Press Release: New Search Tool for Large Gene Expression Databases Could Uncover Therapeutic Targets, Biological Processes-Carnegie Mellon News - Carnegie Mellon University

Monday, September 30, 2013

Press Release: New Search Tool for Large Gene Expression Databases Could Uncover Therapeutic Targets, Biological Processes

Search Engine Developed by Carnegie Mellon, Bar-Ilan Universities

Contact: Byron Spice / 412-268-9068 / bspice@cs.cmu.edu

Ziv Bar-JosephPITTSBURGH—A new computational tool developed by U.S. and Israeli scientists will help scientists exploit the massive databases of gene expression experimental results that have been created over the past decade.  Researchers say it could uncover new links between diseases and treatments and provide new insights into biological processes.

The team, headed by Ziv Bar-Joseph of Carnegie Mellon University, reports in the October issue of the journal Nature Methods that the tool, called ExpressionBlast, enables searches based directly on experimental values, rather than keywords.

The researchers already have used ExpressionBlast to uncover intriguing clues about SIRT6, the first gene shown to extend lifespan in mice and thus a potentially important drug target. By mining experimental data stored in a public repository called the Gene Expression Omnibus (GEO) maintained by the National Center for Biotechnology Information, they found that SIRT6 may be involved with functions that include immune response, metabolism and the regulation of gender-specific genes.

"Because so little is known about SIRT6, it would be difficult to search the hundreds of thousands of GEO datasets using keywords and, without other guidance, it would be practically impossible to find other experiments with gene expression patterns similar to SIRT6," said Bar-Joseph, an associate professor of computational biology and machine learning. "ExpressionBlast enabled us to take SIRT6 gene expression data from just two mouse experiments and find other experimental data in GEO with similar expression patterns."

The tool is available online. The search engine enables researchers to search for expression patterns that are similar or opposite to their own results and can search within and across species.

Guy Zinman, Shoshana Naiman, Yariv Kanfi and Haim Cohen of Bar-Ilan University worked with Bar-Joseph to develop ExpressionBlast and are co-authors of the journal report. Their intention was to develop a tool for gene expression queries that would be the equivalent of Blast, a two-decade-old tool for searching gene sequence databases that remains one of the most widely used tools in bioinformatics.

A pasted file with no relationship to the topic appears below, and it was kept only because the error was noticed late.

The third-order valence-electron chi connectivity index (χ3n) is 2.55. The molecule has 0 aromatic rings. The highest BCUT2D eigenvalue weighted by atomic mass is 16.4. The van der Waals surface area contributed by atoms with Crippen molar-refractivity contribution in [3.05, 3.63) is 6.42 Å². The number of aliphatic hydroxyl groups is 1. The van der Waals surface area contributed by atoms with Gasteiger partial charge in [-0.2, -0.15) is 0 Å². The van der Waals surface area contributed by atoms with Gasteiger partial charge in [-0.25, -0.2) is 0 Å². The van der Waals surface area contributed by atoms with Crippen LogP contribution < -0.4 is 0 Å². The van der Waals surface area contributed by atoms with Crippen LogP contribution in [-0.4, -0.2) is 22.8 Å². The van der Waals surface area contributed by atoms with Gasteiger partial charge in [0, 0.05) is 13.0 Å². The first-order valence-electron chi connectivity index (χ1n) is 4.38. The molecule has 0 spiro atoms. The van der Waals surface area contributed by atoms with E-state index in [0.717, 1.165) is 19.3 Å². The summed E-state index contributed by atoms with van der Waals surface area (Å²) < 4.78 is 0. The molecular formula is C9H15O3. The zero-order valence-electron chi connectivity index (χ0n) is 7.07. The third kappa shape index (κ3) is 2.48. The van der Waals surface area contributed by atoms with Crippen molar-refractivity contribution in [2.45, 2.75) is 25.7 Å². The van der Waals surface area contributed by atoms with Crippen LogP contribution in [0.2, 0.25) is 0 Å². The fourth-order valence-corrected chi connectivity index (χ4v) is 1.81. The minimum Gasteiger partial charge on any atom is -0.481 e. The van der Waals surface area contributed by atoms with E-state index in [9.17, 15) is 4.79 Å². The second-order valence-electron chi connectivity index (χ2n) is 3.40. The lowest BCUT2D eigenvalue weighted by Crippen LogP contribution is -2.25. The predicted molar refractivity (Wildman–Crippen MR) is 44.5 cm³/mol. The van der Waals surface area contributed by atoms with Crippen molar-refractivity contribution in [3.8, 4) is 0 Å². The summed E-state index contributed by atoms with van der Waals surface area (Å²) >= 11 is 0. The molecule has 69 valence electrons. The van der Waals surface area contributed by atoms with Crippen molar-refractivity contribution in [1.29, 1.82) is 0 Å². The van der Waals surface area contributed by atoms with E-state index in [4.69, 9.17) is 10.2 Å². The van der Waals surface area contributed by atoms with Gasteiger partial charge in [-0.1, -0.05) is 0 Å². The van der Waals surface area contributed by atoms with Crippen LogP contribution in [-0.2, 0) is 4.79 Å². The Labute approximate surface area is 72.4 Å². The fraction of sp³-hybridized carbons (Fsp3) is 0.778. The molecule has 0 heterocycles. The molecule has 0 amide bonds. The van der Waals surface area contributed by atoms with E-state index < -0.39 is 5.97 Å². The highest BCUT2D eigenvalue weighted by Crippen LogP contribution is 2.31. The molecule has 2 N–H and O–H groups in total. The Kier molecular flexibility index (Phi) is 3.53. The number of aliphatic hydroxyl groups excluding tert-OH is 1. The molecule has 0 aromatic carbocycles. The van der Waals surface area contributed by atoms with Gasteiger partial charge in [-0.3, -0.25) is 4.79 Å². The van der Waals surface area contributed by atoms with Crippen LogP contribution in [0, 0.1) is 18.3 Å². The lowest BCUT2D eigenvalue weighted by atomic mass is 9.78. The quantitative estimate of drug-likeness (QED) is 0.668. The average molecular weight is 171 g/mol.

Genes encode the information necessary for life, while gene expression is the process by which that genetic information is transformed into proteins and by which genes are regulated. Understanding gene expression thus is critical for understanding biological and disease processes. This information is so important that, for the past decade or so, most leading journals have required researchers who publish papers on gene expression to submit their experimental data to public repositories such as GEO.

GEO alone holds data from more than 1 million microarrays. Each of these microarrays might contain up to 40,000 numerical values — which indicate which genes are over — or underexpressed, and by how much. GEO and the European Bioinformatics Institute's ArrayExpress thus represent a treasure trove of potential discoveries. But existing searches are often dependent on keyword summaries submitted by each researcher, or require manual comparisons of microarrays.

ExpressionBlast uses novel, automated and scalable text analysis algorithms to transform the unstructured data in GEO so that it can be systematically searched. The researchers have thus far processed tens of thousands of expression series representing hundreds of thousands of individual arrays across several species. Once processed in this way, the data can be accessed easily via a graphical interface.

This work was supported by a grant from the National Institutes of Health and a National Science Foundation Innovation Corps (I-Corps) award.

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A research team led by Ziv Bar-Joseph (pictured above) of Carnegie Mellon University, developed a new computational tool that could uncover new links between diseases and treatments and provide new insights into biological processes.